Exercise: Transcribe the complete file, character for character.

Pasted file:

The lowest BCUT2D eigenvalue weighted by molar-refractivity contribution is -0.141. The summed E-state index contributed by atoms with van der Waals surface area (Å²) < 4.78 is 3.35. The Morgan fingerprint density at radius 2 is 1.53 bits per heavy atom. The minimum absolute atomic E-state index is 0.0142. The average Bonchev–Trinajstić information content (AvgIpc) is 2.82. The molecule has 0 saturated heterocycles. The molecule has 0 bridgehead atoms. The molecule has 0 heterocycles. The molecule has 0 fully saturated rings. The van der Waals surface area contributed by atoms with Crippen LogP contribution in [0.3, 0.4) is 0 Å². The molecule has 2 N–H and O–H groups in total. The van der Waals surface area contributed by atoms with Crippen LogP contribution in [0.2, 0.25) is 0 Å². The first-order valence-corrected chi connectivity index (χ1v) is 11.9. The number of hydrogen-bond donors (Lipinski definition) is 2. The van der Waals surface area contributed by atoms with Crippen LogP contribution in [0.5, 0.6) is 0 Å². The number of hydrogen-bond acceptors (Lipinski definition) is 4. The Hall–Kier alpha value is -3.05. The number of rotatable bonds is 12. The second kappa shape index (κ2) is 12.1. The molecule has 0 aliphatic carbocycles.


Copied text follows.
The lowest BCUT2D eigenvalue weighted by molar-refractivity contribution is -0.141. The summed E-state index contributed by atoms with van der Waals surface area (Å²) < 4.78 is 3.35. The Morgan fingerprint density at radius 2 is 1.53 bits per heavy atom. The minimum absolute atomic E-state index is 0.0142. The average Bonchev–Trinajstić information content (AvgIpc) is 2.82. The molecule has 0 saturated heterocycles. The molecule has 0 bridgehead atoms. The molecule has 0 heterocycles. The molecule has 0 fully saturated rings. The van der Waals surface area contributed by atoms with Crippen LogP contribution in [0.3, 0.4) is 0 Å². The molecule has 2 N–H and O–H groups in total. The van der Waals surface area contributed by atoms with Crippen LogP contribution in [0.2, 0.25) is 0 Å². The first-order valence-corrected chi connectivity index (χ1v) is 11.9. The number of hydrogen-bond donors (Lipinski definition) is 2. The van der Waals surface area contributed by atoms with Crippen LogP contribution in [0.5, 0.6) is 0 Å². The number of hydrogen-bond acceptors (Lipinski definition) is 4. The Hall–Kier alpha value is -3.05. The number of rotatable bonds is 12. The second kappa shape index (κ2) is 12.1. The molecule has 0 aliphatic carbocycles.